By Laurel Maloy, contributing writer, Food Online
Canada has one of the safest food supplies in the world thanks to programs such as the Verified Beef Production Program. Perhaps investing in similar programs could help other countries.
Canada’s Verified Beef Production Program (VBP) is a food-safety program specifically for beef producers. To put it simply, it takes all the preventive measures — Hazard Analysis Critical Control Points (HACCP), FSMA, and Hazard Analysis and Risk-Based Preventive Controls (HARPC) — and rolls them up into one, simple, record-keeping procedure for a single industry.
Shannon Argent, the VBP coordinator for Alberta, Canada, touts the newest additions to the program as being “low-cost or no-cost practical solutions.” The VBP steering committee is represented by various beef sectors, governmental agencies, processors, retailers, veterinary professionals, and scholars. The government provides incentive — in the way of funding for those ranches eligible for the Growing Forward 2 Funding program — the proof of which is enrollment and training in the VBP program. The program is designed to provide information to large corporations, such as McDonald’s, that are piloting programs aimed at food safety and sustainability. However, its far-reaching benefits for the beef industry, its inherent safe, processing practices, and for improving traceability, are glaringly obvious.
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The program’s current operating procedures cover shipping, manure management, animal-health management, pesticide control, water and feed, personnel training, and communication. The pilot programs for biosecurity, animal care, and environmental stewardship will be added soon, with recommendations made by the steering committee as issues are identified and addressed.
Noting that many producers are already recording the required information in notebooks, on calendars, or on sticky notes, the VBP procedure combines all of the necessary information into one clear, concise, recordkeeping system. Something as simple as an injection will be recorded with the date and time, the route of administration (subcutaneous or intramuscular), and the dosage. Additionally, if something like a broken needle occurs during inoculation, that is included, ensuring every entity taking possession of that particular animal is aware of the fact. Every animal will have a complete record of its care — from pesticides used on the pasture to medication received by way of feed or water. Widely supported by Canada’s beef industry, the consumer may also realize a future benefit — the ability to scan a Quick Response (QR) code on a meat package and find out everything about that animal.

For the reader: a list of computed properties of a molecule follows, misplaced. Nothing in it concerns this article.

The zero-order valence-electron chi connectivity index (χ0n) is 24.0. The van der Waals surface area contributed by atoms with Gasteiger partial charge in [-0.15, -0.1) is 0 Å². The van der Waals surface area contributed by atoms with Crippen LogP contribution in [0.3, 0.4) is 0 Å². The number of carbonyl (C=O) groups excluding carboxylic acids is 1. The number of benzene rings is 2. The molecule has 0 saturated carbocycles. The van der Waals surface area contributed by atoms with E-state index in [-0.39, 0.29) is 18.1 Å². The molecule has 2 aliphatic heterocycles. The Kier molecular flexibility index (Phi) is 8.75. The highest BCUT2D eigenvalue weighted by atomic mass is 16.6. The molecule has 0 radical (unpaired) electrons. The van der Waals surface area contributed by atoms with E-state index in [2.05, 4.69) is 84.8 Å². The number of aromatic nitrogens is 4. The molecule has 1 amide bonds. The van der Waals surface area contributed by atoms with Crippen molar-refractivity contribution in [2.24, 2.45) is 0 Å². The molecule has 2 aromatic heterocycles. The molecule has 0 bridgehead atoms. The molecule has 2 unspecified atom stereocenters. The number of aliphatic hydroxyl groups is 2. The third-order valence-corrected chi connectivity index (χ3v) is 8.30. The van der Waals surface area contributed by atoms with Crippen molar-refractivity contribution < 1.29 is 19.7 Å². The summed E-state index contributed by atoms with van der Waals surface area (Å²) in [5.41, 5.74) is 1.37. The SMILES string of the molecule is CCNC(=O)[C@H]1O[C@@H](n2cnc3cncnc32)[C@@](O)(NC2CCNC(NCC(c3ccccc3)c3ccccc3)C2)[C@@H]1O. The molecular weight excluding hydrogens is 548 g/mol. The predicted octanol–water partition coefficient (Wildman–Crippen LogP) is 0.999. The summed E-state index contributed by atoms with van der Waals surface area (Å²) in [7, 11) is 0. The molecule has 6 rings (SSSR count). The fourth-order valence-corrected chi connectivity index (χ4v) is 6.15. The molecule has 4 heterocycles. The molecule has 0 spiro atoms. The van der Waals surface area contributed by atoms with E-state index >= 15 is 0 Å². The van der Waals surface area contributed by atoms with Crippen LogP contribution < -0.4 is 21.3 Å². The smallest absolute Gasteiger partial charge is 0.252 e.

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When looking for a similar program here in the U.S., I came across the USDA’s list of Certified Beef Programs. This list is populated by almost 100 different certification programs. These include 26 companies representing 52 different beef programs and one pork program. There are 40 Angus-based programs, six companies part of the USDA Process Verified programs, and one USDA Brand Name Specifications Program. The USDA programs are intended to provide consistency, predictability, and narrow product variability, but in no instance is the word “safety” utilized. The building blocks of each program are:
- Quality Grade
- Yield Grade
- Blood Splash & DC
- Sex Class
- Breed & Hump Height
- Marbling Texture
The closest program to the VBP is the U.S.’s Beef Quality Assurance (BQA) program, its tagline being A Safe, Wholesome and Healthy Beef Supply. BQA is more of an educational program with producer involvement being completely voluntary. The guiding principles of BQA are that production practices affect consumer acceptance of beef and that the program will empower producers to improve the safety of beef products. The BQA’s resources include manuals, assessment booklets, instructional DVDs, and audits through 2005. The BQA’s guidelines and Code of Conduct are designed to provide some (according to its website) consistency across state programs. Touted as being a non-government program and purely voluntary, there is, however, no way to implement the established guidelines in a more proactive and productive manner.
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The beef industry is huge. There are 729,000 beef cow operations and 915,000 cattle/calf operations. The U.S. exports 5.6 billion pounds, with one of the top five export markets being Canada. Just as FSMA will provide sweeping and much needed change to the entire food-processing industry, the beef industry is one that will greatly benefit from a one-step program. The benefits in terms of the economics of safety vs. productivity are incalculable; as will be the consumer’s perception and appreciation for the beef industry’s transparency. It’s difficult to imagine the U.S.’s beef industry being anything but a winner by being open to ideas from its neighbors to the north.